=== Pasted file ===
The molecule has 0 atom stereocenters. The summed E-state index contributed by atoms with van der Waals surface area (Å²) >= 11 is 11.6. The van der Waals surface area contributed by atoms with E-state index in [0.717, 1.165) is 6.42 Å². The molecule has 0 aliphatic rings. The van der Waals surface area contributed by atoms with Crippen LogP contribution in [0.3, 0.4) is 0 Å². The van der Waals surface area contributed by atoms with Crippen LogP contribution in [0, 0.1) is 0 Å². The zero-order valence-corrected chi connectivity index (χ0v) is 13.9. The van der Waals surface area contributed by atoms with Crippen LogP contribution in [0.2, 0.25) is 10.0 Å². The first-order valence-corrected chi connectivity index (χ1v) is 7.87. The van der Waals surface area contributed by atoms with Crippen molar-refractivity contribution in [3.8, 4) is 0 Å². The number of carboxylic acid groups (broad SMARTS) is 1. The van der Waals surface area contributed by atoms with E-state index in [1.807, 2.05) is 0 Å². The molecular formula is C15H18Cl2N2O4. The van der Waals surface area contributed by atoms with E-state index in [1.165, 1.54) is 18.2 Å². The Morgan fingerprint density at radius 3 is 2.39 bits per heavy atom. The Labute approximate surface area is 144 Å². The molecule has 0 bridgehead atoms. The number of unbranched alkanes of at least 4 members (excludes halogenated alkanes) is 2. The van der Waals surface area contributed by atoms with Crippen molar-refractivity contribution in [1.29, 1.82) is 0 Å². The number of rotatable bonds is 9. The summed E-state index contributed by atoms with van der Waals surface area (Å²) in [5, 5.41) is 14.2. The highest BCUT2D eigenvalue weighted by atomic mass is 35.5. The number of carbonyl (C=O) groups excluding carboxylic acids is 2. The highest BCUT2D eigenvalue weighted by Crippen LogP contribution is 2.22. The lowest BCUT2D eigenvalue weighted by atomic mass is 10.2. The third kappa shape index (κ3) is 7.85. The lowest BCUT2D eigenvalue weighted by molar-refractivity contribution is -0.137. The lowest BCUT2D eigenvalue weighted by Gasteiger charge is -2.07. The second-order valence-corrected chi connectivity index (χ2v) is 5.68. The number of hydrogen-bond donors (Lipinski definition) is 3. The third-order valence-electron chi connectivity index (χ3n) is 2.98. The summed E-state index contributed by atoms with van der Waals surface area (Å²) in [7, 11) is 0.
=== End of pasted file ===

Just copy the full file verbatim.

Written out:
The molecule has 0 atom stereocenters. The summed E-state index contributed by atoms with van der Waals surface area (Å²) >= 11 is 11.6. The van der Waals surface area contributed by atoms with E-state index in [0.717, 1.165) is 6.42 Å². The molecule has 0 aliphatic rings. The van der Waals surface area contributed by atoms with Crippen LogP contribution in [0.3, 0.4) is 0 Å². The van der Waals surface area contributed by atoms with Crippen LogP contribution in [0, 0.1) is 0 Å². The zero-order valence-corrected chi connectivity index (χ0v) is 13.9. The van der Waals surface area contributed by atoms with Crippen LogP contribution in [0.2, 0.25) is 10.0 Å². The first-order valence-corrected chi connectivity index (χ1v) is 7.87. The van der Waals surface area contributed by atoms with Crippen molar-refractivity contribution in [3.8, 4) is 0 Å². The number of carboxylic acid groups (broad SMARTS) is 1. The van der Waals surface area contributed by atoms with E-state index in [1.807, 2.05) is 0 Å². The molecular formula is C15H18Cl2N2O4. The van der Waals surface area contributed by atoms with E-state index in [1.165, 1.54) is 18.2 Å². The Morgan fingerprint density at radius 3 is 2.39 bits per heavy atom. The Labute approximate surface area is 144 Å². The molecule has 0 bridgehead atoms. The number of unbranched alkanes of at least 4 members (excludes halogenated alkanes) is 2. The van der Waals surface area contributed by atoms with Crippen molar-refractivity contribution in [1.29, 1.82) is 0 Å². The number of rotatable bonds is 9. The summed E-state index contributed by atoms with van der Waals surface area (Å²) in [5, 5.41) is 14.2. The highest BCUT2D eigenvalue weighted by atomic mass is 35.5. The number of carbonyl (C=O) groups excluding carboxylic acids is 2. The highest BCUT2D eigenvalue weighted by Crippen LogP contribution is 2.22. The lowest BCUT2D eigenvalue weighted by atomic mass is 10.2. The third kappa shape index (κ3) is 7.85. The lowest BCUT2D eigenvalue weighted by molar-refractivity contribution is -0.137. The lowest BCUT2D eigenvalue weighted by Gasteiger charge is -2.07. The second-order valence-corrected chi connectivity index (χ2v) is 5.68. The number of hydrogen-bond donors (Lipinski definition) is 3. The third-order valence-electron chi connectivity index (χ3n) is 2.98. The summed E-state index contributed by atoms with van der Waals surface area (Å²) in [7, 11) is 0.